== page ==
Dr Andrew Trites
An analysis of historic (1908-1967) whaling records from British Columbia, Canada.
This work is an analysis of historic whaling records from British Columbia, Canada. From 1908 to 1967 the whaling industry sought sei (Balaenoptera borealis), fin (Balaenoptera physalus), humpback (Megaptera novaeangliae), blue (Balaenoptera musculus) and sperm (Physeter macrocephalus) whales. They took over 24,000 whales during this period and recorded a number of variables for each capture such as species, length, sex and date of kill. A large portion of the records (n=8,164 whales) also include the location of the kill.
This rich database has never before been explored in any detail, yet contains valuable information about the natural history (e.g. timing of migration, seasonal distribution) of these whale species and the effects of whaling (e.g. reduced reproduction, local extirpation) on the populations that frequented the coastal waters of British Columbia. The data also provide insights into where the great whales were once found, and a means to describe and identify regions of potentially critical habitat.
The goal of my study was to develop a predictive model of whale distributions and use it to identify whale habitat for the five species that dominated the British Columbia catch record. I also wanted to identify any seasonal and annual trends which would help describe the seasonal movements and long term population level effects of whaling on each of these species. Chapter One addresses the trends in the whaling records and examines the biases due to nonsystematic data collection. Attention is paid to disentangling the biological significance from the regulatory, socioeconomic and technological factors that may bias the interpretation.
I relate the monthly trends to existing literature, providing insight into the migration patterns and population structure of the great whales in the Northeast Pacific Ocean. I present the habitat models in Chapter Two, along with a new methodology and software tool developed to support the model building. The methods required a detailed analysis of the relationship between the species under investigation and six potential predictor variables (depth, 2 slope, depth class, temperature, salinity and month).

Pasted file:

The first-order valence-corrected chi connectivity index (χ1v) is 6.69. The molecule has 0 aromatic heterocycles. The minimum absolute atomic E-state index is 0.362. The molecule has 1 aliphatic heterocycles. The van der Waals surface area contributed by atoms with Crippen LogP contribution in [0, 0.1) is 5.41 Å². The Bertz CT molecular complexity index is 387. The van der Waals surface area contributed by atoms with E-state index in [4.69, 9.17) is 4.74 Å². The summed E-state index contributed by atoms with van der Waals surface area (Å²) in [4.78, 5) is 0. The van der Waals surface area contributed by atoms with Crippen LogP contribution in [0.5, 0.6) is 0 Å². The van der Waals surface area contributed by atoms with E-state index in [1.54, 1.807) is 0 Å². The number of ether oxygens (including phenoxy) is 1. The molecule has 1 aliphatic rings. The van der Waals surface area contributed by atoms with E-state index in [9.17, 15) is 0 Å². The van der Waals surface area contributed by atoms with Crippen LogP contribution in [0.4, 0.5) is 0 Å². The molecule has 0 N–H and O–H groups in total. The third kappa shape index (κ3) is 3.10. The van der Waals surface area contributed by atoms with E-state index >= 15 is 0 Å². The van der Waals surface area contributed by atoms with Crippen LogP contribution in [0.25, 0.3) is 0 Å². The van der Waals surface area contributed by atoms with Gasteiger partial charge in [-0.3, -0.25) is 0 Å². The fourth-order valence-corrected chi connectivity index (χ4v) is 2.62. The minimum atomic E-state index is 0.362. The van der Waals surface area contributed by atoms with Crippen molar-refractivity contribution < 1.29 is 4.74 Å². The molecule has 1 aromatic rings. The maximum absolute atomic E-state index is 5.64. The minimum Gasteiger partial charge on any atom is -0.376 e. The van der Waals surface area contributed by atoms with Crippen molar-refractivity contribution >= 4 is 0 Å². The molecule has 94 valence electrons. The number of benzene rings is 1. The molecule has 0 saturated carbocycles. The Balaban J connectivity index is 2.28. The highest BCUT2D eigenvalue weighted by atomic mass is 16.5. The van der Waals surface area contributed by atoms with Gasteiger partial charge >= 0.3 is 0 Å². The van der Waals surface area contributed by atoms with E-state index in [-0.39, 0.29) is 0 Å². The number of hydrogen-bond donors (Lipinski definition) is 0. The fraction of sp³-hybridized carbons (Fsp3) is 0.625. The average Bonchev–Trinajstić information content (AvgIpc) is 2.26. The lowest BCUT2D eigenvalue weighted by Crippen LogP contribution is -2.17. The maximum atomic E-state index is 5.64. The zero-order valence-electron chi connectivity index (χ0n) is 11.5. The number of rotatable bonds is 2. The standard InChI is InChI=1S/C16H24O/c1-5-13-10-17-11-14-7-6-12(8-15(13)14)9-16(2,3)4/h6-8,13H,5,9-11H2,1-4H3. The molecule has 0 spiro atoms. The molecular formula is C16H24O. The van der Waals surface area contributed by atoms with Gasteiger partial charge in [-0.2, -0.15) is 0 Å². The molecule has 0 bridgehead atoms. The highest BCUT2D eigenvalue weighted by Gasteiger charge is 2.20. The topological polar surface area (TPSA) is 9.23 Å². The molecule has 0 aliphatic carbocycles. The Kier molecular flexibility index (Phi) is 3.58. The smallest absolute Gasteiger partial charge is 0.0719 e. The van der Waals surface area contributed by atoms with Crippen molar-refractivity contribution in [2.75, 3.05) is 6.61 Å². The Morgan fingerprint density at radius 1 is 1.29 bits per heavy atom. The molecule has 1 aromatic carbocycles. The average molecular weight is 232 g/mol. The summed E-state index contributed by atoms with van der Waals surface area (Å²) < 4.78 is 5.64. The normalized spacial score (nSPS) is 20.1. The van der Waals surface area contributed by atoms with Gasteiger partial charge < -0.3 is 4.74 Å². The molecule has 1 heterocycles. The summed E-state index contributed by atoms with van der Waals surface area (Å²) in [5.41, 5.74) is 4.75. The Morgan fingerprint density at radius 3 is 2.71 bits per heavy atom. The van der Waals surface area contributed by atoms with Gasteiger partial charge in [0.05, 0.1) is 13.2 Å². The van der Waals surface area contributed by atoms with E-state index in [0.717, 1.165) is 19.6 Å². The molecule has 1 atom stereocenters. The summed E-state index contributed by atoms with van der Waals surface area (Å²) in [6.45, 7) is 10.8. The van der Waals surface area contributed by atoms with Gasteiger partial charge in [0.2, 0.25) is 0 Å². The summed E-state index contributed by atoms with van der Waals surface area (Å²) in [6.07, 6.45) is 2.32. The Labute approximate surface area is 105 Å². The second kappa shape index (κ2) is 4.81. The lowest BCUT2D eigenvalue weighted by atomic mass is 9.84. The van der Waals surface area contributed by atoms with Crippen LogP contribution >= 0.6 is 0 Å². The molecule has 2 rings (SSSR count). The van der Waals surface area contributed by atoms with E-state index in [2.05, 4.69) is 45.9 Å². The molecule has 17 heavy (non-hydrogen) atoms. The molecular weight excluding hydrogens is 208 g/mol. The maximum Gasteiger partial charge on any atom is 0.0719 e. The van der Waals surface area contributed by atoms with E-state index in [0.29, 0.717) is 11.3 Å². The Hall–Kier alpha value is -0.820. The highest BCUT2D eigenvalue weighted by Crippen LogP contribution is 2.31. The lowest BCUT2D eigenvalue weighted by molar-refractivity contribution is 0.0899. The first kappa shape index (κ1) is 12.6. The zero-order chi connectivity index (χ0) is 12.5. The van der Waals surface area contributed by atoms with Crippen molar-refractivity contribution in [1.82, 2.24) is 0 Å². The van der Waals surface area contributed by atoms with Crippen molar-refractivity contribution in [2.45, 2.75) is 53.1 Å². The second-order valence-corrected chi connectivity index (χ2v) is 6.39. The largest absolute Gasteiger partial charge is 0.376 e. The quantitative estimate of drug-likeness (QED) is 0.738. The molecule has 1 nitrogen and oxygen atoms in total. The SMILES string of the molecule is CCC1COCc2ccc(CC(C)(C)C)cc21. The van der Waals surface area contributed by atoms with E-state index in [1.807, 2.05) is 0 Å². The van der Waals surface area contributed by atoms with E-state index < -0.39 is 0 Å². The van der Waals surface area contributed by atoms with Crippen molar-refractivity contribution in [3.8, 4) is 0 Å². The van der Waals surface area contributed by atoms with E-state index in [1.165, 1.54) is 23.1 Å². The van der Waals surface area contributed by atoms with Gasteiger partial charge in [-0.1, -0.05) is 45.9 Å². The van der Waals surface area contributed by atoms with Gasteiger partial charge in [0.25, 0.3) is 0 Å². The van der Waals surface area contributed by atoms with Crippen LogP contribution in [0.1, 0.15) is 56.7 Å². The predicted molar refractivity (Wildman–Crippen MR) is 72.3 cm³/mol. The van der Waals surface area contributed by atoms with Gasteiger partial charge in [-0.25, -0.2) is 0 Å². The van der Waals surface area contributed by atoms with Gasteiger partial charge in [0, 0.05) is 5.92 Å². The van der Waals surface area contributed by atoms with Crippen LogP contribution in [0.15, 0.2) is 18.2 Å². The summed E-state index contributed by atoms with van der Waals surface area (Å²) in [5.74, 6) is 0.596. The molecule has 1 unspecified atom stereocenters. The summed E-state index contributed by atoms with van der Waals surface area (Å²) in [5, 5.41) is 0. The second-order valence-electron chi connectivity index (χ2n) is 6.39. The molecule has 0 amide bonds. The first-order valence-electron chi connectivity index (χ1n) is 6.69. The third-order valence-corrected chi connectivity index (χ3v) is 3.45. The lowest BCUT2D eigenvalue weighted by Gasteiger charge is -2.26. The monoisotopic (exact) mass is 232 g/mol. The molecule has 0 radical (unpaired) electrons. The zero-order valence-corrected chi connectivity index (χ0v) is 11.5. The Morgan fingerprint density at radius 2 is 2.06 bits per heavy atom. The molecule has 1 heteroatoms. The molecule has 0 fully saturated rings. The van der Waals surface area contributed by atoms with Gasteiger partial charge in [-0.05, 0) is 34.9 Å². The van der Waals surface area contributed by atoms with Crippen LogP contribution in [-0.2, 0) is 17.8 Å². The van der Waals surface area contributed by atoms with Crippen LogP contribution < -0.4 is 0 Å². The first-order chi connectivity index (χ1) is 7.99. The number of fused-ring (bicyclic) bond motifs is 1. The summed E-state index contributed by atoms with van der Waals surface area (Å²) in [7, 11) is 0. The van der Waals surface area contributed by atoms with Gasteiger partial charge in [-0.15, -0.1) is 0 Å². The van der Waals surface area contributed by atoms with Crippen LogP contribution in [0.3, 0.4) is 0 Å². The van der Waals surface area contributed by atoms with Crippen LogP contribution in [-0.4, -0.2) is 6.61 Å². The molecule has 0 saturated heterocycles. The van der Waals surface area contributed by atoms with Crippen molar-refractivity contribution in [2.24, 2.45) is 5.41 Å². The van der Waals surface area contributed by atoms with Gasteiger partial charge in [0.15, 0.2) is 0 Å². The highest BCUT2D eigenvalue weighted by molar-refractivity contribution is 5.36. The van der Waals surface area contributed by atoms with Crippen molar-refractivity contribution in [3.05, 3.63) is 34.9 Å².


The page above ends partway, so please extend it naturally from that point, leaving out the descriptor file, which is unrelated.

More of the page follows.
This resulted in three, multi-panel figures for each species, totaling 165 panels contained in 15 figures. While these figures are fundamental to the model development, they are presented in Appendix A: Presence-Absence Scatter Plots to improve the readability of the text. After exploring the relationships between the predictor variables and each individual species, I generated probability distributions for each species in the study using generalized linear models. These probabilities, which I interpreted as habitat preferences, allowed me to propose some hypotheses about why these predicted habitats might be attractive to the great whales that once frequented British Columbia waters.
An analysis of historic (1908-1967) whaling records from British Columbia, Canada. Gregr, E.J. 2000. MSc thesis, University of British Columbia, Vancouver, BC. 104 pages (PDF)
A novel presence-only validation technique for improved Steller sea lion Eumetopias jubatus critical habitat descriptions. Gregr, E.J. and A.W. Trites. 2008. Marine Ecology Progress Series 365:247-261. (PDF)
Economic valuation of critical habitat closures. Berman, M., E.J. Gregr, G. Ishimura, R. Coatta, R. Flinn, U.R. Sumaila and A.W. Trites. 2008. In Fisheries Centre Research Reports. Vol 16(8) pp. 102 (PDF)
Bottom-up forcing and the decline of Steller sea lions (Eumetopias jubatus) in Alaska: assessing the ocean climate hypothesis.Trites, A. W., A. J. Miller, H. D. G. Maschner, M. A. Alexander, S. J. Bograd, J. A. Calder, A. Capotondi, K. O. Coyle, E. D. Lorenzo, B. P. Finney, E. J. Gregr, C. E. Grosch, S. R. Hare, G. L. Hunt, J. Jahncke, N. B. Kachel, H.-J. Kim, C. Ladd, N. J. Mantua, C. Marzban, W. Maslowski, R. Mendelssohn, D. J. Neilson, S. R. Okkonen, J. E. Overland, K. L. Reedy-Maschner, T. C. Royer, F. B. Schwing, J. X. L. Wang and A. J. Winship. 2007. Fisheries Oceanography 16:46-67.(PDF)
Killer whales, whaling and sequential megafaunal collapse in the North Pacific: a comparative analysis of the dynamics of marine mammals in Alaska and British Columbia following commercial whaling.
Trites, A. W., V. B. Deecke, E. J. Gregr, J. K. B. Ford, and P. F. Olesiuk. 2007. Marine Mammal Science 23:751-765. (PDF)